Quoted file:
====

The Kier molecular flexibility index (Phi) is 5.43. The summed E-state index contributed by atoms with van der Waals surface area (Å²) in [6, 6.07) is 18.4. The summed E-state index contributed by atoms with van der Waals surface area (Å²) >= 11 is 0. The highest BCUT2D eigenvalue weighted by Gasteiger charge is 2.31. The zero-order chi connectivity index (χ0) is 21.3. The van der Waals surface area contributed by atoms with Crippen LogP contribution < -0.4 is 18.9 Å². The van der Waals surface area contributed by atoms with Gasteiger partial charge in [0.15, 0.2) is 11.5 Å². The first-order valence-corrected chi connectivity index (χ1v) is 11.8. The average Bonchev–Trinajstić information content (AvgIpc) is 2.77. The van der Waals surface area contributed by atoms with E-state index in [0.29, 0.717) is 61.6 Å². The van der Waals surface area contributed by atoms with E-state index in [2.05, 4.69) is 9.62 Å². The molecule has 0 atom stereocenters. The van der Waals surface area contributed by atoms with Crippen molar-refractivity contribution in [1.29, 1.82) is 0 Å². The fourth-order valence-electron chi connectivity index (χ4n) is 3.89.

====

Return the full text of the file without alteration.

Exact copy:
The Kier molecular flexibility index (Phi) is 5.43. The summed E-state index contributed by atoms with van der Waals surface area (Å²) in [6, 6.07) is 18.4. The summed E-state index contributed by atoms with van der Waals surface area (Å²) >= 11 is 0. The highest BCUT2D eigenvalue weighted by Gasteiger charge is 2.31. The zero-order chi connectivity index (χ0) is 21.3. The van der Waals surface area contributed by atoms with Crippen LogP contribution < -0.4 is 18.9 Å². The van der Waals surface area contributed by atoms with Gasteiger partial charge in [0.15, 0.2) is 11.5 Å². The first-order valence-corrected chi connectivity index (χ1v) is 11.8. The average Bonchev–Trinajstić information content (AvgIpc) is 2.77. The van der Waals surface area contributed by atoms with E-state index in [0.29, 0.717) is 61.6 Å². The van der Waals surface area contributed by atoms with E-state index in [2.05, 4.69) is 9.62 Å². The molecule has 0 atom stereocenters. The van der Waals surface area contributed by atoms with Crippen molar-refractivity contribution in [1.29, 1.82) is 0 Å². The fourth-order valence-electron chi connectivity index (χ4n) is 3.89.